ERO and school leaders agree that next steps are to:

  • prioritise and accelerate the progress of boys and of Māori and Pacific students who are over represented in groups that are at risk of underachieving
  • ensure teachers consistently involve students in self-assessment and planning their next learning steps
  • ensure teachers consistently make effective use of regular feedback from curriculum leaders about strategies for accelerating learning and achievement
  • continue to develop indicators for determining overall teacher judgements about achievement in relation to the National Standards
  • review and further develop school-wide guidelines for identifying and extending students who are gifted and talented.

3 Curriculum

How effectively does this school’s curriculum promote and support student learning?

The curriculum promotes an appropriate emphasis on literacy, mathematics, inquiry learning, thinking skills and education outside the classroom. Recent staff consultation has led to adopting the principles of collaboration, personalised learning, innovation, and global connection. These are already reflected in aspects of learning programmes and school organisation. Teachers are also expected to provide programmes that are ‘rich, real and relevant’ to engage students’ interest and challenge their thinking.

Examples of high-quality teaching observed by ERO include maintaining positive relationships with students, using e-learning tools to promote independent learning, and providing students with strategies to monitor their own progress and achievement. In some classes, teachers use assessment information to specifically guide teaching and learning, and to provide students with specific and meaningful next steps for learning.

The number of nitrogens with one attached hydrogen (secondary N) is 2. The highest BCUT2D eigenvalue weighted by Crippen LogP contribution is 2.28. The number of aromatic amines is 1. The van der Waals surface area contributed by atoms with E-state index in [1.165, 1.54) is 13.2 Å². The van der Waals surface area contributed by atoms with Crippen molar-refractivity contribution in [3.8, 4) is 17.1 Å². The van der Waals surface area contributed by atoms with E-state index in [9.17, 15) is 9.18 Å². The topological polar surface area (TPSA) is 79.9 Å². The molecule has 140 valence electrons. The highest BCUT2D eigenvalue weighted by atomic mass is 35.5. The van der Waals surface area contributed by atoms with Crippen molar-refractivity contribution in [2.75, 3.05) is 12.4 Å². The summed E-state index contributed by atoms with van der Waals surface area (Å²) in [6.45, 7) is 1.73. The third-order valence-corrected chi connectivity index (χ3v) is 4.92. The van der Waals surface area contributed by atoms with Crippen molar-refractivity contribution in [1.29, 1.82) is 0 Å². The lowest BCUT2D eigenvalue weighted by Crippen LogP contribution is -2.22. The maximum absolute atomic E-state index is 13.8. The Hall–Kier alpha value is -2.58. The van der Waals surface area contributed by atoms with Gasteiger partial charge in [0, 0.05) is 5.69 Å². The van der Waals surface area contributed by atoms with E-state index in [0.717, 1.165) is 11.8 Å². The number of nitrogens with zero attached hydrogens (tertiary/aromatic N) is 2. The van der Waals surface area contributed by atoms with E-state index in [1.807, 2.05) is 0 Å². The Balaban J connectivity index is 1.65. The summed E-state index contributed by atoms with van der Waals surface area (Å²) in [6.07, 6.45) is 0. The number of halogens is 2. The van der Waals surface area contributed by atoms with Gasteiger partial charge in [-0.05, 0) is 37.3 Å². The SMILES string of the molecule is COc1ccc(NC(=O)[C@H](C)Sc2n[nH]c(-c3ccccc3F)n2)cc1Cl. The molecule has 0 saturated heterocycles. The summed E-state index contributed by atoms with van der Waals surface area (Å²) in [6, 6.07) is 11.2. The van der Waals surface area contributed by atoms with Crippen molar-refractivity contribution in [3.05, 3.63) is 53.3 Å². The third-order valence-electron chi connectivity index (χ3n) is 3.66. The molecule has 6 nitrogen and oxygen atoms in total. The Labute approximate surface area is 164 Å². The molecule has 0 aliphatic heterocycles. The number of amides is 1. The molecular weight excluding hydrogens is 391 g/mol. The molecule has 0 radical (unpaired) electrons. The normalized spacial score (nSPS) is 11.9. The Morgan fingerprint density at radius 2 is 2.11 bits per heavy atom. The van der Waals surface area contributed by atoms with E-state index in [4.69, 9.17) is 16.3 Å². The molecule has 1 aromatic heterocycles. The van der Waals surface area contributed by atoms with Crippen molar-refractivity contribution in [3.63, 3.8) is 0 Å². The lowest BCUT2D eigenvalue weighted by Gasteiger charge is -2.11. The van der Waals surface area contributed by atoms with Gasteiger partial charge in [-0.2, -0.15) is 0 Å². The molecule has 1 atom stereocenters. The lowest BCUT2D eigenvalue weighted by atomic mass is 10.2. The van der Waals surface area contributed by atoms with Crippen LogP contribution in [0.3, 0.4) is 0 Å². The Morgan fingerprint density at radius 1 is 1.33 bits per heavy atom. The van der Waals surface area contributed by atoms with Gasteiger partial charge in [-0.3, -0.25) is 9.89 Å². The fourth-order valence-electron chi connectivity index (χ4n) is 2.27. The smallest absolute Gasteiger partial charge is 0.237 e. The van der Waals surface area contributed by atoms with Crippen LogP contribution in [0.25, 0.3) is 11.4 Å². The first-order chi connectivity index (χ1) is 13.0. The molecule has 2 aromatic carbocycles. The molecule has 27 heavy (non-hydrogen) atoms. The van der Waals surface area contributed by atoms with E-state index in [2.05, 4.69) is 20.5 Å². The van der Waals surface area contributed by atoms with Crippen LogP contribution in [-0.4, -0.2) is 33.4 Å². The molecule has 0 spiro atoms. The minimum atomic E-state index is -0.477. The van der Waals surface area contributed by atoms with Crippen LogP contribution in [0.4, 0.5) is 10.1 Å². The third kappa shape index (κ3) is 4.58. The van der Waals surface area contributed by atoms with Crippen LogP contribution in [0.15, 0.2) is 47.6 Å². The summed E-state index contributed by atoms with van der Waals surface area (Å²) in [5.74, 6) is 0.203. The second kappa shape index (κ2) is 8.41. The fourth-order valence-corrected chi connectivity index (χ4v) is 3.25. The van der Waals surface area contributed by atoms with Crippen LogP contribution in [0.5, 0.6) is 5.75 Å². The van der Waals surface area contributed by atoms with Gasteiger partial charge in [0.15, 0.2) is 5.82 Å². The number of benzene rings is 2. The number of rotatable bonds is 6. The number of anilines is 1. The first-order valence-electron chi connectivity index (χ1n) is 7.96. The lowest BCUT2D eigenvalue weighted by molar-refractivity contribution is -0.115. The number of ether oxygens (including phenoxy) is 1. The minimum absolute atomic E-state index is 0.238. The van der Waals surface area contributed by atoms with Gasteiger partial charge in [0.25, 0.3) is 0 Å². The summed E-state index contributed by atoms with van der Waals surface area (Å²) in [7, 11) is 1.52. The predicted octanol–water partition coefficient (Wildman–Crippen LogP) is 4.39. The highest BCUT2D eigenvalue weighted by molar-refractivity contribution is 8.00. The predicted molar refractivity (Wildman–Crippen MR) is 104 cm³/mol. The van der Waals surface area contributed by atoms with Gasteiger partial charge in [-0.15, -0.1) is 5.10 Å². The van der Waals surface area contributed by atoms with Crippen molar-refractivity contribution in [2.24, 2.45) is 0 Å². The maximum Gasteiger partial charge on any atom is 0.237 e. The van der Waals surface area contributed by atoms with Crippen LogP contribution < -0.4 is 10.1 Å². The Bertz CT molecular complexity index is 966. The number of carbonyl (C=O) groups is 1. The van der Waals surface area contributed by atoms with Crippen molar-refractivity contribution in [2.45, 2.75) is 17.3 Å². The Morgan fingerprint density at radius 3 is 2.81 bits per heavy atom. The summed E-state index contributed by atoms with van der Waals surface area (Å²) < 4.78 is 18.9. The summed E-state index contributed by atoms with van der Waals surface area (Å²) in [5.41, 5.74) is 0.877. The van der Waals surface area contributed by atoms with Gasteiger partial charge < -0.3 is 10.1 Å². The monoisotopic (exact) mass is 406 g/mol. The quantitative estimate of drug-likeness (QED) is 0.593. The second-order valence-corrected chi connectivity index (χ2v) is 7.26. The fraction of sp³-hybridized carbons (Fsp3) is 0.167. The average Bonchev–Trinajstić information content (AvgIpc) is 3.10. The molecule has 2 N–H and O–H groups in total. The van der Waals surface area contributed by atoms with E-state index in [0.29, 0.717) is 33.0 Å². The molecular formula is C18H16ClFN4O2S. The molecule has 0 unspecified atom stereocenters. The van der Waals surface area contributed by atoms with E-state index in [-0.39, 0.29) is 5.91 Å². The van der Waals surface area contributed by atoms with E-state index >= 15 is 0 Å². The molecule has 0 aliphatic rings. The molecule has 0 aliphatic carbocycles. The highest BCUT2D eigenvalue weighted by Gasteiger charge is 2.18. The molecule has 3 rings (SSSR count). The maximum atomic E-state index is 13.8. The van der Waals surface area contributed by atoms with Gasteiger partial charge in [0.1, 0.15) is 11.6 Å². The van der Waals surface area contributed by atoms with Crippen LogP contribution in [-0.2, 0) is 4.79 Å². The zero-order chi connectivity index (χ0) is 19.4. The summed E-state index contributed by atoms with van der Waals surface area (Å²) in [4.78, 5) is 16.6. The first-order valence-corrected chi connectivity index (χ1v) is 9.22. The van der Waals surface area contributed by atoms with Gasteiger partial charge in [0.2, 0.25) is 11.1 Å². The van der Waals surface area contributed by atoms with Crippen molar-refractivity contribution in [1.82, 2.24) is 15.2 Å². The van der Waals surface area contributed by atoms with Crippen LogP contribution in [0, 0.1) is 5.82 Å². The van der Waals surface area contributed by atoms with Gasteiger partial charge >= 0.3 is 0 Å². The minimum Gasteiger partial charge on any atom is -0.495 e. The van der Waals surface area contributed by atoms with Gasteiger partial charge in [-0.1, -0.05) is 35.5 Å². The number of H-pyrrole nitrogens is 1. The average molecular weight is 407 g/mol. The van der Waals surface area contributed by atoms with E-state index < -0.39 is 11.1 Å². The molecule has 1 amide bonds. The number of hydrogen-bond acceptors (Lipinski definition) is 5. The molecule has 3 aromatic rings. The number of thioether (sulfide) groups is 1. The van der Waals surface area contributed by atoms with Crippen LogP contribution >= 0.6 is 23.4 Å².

There is now a need for senior leaders and teachers to continue developing the school’s local response to The New Zealand Curriculum in order to provide expectations for consistent curriculum content in all teaching teams. This process should also incorporate expectations for the inclusion of local Māori heritage and multicultural perspectives.

How effectively does the school promote educational success for Māori, as Māori?

The school promotes success for Māori as Māori through a school-wide approach to pōwhiri, waiata, pepeha and karakia. Senior leaders have high expectations for Māori students to succeed and many achieve at and above National Standards for their year levels. Those who require learning assistance benefit from accelerated learning groups and intervention programmes targeted to their needs. Some parents attend regular whānau meetings that provide opportunities to partner with the school in assisting Māori students to achieve success. Next steps are to:

  • provide a school-wide programme of te reo and tikanga Māori
  • ensure the principles of Tātaiako, Cultural Competencies for Teachers of Māori Learners, are included in the revised appraisal process
  • fully document policies, expectations and a rationale for bilingual teaching and learning
  • find ways to engage all parents and whānau as partners in their students’ learning.

4 Sustainable Performance

How well placed is the school to sustain and improve its performance?

The school is well placed to sustain and improve its performance because of the following positive features:

  • Governance is effective. Trustees and senior leaders have developed a high-quality strategic plan. There is strong financial management and succession planning is evident. The board receives a comprehensive appraisal of the principal’s performance from an external consultant.